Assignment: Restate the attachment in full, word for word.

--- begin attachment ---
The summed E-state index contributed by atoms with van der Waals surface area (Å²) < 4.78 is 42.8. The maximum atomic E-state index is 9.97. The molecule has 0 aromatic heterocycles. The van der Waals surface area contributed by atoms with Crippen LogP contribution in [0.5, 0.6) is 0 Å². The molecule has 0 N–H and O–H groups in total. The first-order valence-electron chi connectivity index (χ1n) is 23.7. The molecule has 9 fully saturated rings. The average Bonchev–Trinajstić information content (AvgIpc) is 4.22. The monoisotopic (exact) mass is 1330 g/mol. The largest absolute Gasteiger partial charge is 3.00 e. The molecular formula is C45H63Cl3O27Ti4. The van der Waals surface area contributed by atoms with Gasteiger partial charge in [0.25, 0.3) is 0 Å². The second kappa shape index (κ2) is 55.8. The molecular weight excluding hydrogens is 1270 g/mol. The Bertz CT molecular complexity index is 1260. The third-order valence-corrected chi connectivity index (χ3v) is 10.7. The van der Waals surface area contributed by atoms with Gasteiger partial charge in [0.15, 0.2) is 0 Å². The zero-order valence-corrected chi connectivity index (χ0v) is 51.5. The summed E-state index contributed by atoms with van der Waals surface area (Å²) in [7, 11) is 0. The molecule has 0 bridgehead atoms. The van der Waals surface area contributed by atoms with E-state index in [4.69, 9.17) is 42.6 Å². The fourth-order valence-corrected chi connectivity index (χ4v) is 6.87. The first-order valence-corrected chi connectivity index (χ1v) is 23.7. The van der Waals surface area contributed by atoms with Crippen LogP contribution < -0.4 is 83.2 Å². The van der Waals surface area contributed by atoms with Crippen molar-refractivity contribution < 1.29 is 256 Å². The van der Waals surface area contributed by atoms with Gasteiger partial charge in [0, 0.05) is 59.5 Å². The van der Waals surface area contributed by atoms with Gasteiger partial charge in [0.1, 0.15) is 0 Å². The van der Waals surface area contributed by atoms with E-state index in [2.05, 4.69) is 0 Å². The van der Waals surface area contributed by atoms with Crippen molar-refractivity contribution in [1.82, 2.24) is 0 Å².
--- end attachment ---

The summed E-state index contributed by atoms with van der Waals surface area (Å²) < 4.78 is 42.8. The maximum atomic E-state index is 9.97. The molecule has 0 aromatic heterocycles. The van der Waals surface area contributed by atoms with Crippen LogP contribution in [0.5, 0.6) is 0 Å². The molecule has 0 N–H and O–H groups in total. The first-order valence-electron chi connectivity index (χ1n) is 23.7. The molecule has 9 fully saturated rings. The average Bonchev–Trinajstić information content (AvgIpc) is 4.22. The monoisotopic (exact) mass is 1330 g/mol. The largest absolute Gasteiger partial charge is 3.00 e. The molecular formula is C45H63Cl3O27Ti4. The van der Waals surface area contributed by atoms with Gasteiger partial charge in [0.25, 0.3) is 0 Å². The second kappa shape index (κ2) is 55.8. The molecular weight excluding hydrogens is 1270 g/mol. The Bertz CT molecular complexity index is 1260. The third-order valence-corrected chi connectivity index (χ3v) is 10.7. The van der Waals surface area contributed by atoms with Gasteiger partial charge in [0.15, 0.2) is 0 Å². The zero-order valence-corrected chi connectivity index (χ0v) is 51.5. The summed E-state index contributed by atoms with van der Waals surface area (Å²) in [7, 11) is 0. The molecule has 0 bridgehead atoms. The van der Waals surface area contributed by atoms with E-state index in [4.69, 9.17) is 42.6 Å². The fourth-order valence-corrected chi connectivity index (χ4v) is 6.87. The first-order valence-corrected chi connectivity index (χ1v) is 23.7. The van der Waals surface area contributed by atoms with Crippen LogP contribution < -0.4 is 83.2 Å². The van der Waals surface area contributed by atoms with Crippen molar-refractivity contribution < 1.29 is 256 Å². The van der Waals surface area contributed by atoms with Gasteiger partial charge in [0, 0.05) is 59.5 Å². The van der Waals surface area contributed by atoms with Gasteiger partial charge in [0.1, 0.15) is 0 Å². The van der Waals surface area contributed by atoms with E-state index in [2.05, 4.69) is 0 Å². The van der Waals surface area contributed by atoms with Crippen molar-refractivity contribution in [1.82, 2.24) is 0 Å².